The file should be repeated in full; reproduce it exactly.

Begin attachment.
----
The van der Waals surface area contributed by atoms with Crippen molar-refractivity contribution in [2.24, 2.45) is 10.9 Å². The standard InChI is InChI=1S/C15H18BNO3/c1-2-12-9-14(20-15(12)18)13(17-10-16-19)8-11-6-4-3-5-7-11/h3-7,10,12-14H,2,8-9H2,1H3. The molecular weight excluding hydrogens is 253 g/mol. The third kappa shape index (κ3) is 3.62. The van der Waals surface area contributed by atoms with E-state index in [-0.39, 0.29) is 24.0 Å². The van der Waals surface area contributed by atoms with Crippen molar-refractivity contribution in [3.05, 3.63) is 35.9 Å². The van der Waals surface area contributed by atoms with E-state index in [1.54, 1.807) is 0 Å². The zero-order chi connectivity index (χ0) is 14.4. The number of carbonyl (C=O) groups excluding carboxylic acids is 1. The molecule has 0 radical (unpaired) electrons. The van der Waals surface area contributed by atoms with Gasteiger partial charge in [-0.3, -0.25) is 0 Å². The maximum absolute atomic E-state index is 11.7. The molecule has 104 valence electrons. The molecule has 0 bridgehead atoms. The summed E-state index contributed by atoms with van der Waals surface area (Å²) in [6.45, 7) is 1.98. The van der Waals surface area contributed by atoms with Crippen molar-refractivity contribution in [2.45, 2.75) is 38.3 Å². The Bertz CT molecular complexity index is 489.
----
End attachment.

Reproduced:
The van der Waals surface area contributed by atoms with Crippen molar-refractivity contribution in [2.24, 2.45) is 10.9 Å². The standard InChI is InChI=1S/C15H18BNO3/c1-2-12-9-14(20-15(12)18)13(17-10-16-19)8-11-6-4-3-5-7-11/h3-7,10,12-14H,2,8-9H2,1H3. The molecular weight excluding hydrogens is 253 g/mol. The third kappa shape index (κ3) is 3.62. The van der Waals surface area contributed by atoms with E-state index in [-0.39, 0.29) is 24.0 Å². The van der Waals surface area contributed by atoms with Crippen molar-refractivity contribution in [3.05, 3.63) is 35.9 Å². The van der Waals surface area contributed by atoms with E-state index in [1.54, 1.807) is 0 Å². The zero-order chi connectivity index (χ0) is 14.4. The number of carbonyl (C=O) groups excluding carboxylic acids is 1. The molecule has 0 radical (unpaired) electrons. The van der Waals surface area contributed by atoms with Gasteiger partial charge in [-0.3, -0.25) is 0 Å². The maximum absolute atomic E-state index is 11.7. The molecule has 104 valence electrons. The molecule has 0 bridgehead atoms. The summed E-state index contributed by atoms with van der Waals surface area (Å²) in [6.45, 7) is 1.98. The van der Waals surface area contributed by atoms with Crippen molar-refractivity contribution in [2.45, 2.75) is 38.3 Å². The Bertz CT molecular complexity index is 489.